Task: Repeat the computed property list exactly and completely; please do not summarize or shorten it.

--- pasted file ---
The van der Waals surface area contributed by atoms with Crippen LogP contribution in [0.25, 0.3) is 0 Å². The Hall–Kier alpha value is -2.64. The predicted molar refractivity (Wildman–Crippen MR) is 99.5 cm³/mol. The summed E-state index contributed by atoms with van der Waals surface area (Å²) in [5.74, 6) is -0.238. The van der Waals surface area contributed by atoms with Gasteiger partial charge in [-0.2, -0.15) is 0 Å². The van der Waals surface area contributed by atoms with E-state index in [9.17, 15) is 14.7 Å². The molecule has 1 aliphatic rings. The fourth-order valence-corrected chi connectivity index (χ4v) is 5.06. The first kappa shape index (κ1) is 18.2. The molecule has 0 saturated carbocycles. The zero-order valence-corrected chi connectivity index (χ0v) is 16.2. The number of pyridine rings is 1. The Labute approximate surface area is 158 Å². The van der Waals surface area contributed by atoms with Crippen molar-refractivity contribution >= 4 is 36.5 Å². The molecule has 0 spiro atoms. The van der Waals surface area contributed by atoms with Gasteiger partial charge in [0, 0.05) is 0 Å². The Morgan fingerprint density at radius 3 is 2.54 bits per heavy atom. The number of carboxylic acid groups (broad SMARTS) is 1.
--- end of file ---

The van der Waals surface area contributed by atoms with Crippen LogP contribution in [0.25, 0.3) is 0 Å². The Hall–Kier alpha value is -2.64. The predicted molar refractivity (Wildman–Crippen MR) is 99.5 cm³/mol. The summed E-state index contributed by atoms with van der Waals surface area (Å²) in [5.74, 6) is -0.238. The van der Waals surface area contributed by atoms with Gasteiger partial charge in [-0.2, -0.15) is 0 Å². The van der Waals surface area contributed by atoms with E-state index in [9.17, 15) is 14.7 Å². The molecule has 1 aliphatic rings. The fourth-order valence-corrected chi connectivity index (χ4v) is 5.06. The first kappa shape index (κ1) is 18.2. The molecule has 0 saturated carbocycles. The zero-order valence-corrected chi connectivity index (χ0v) is 16.2. The number of pyridine rings is 1. The Labute approximate surface area is 158 Å². The van der Waals surface area contributed by atoms with Crippen molar-refractivity contribution >= 4 is 36.5 Å². The molecule has 0 spiro atoms. The van der Waals surface area contributed by atoms with Gasteiger partial charge in [0, 0.05) is 0 Å². The Morgan fingerprint density at radius 3 is 2.54 bits per heavy atom. The number of carboxylic acid groups (broad SMARTS) is 1.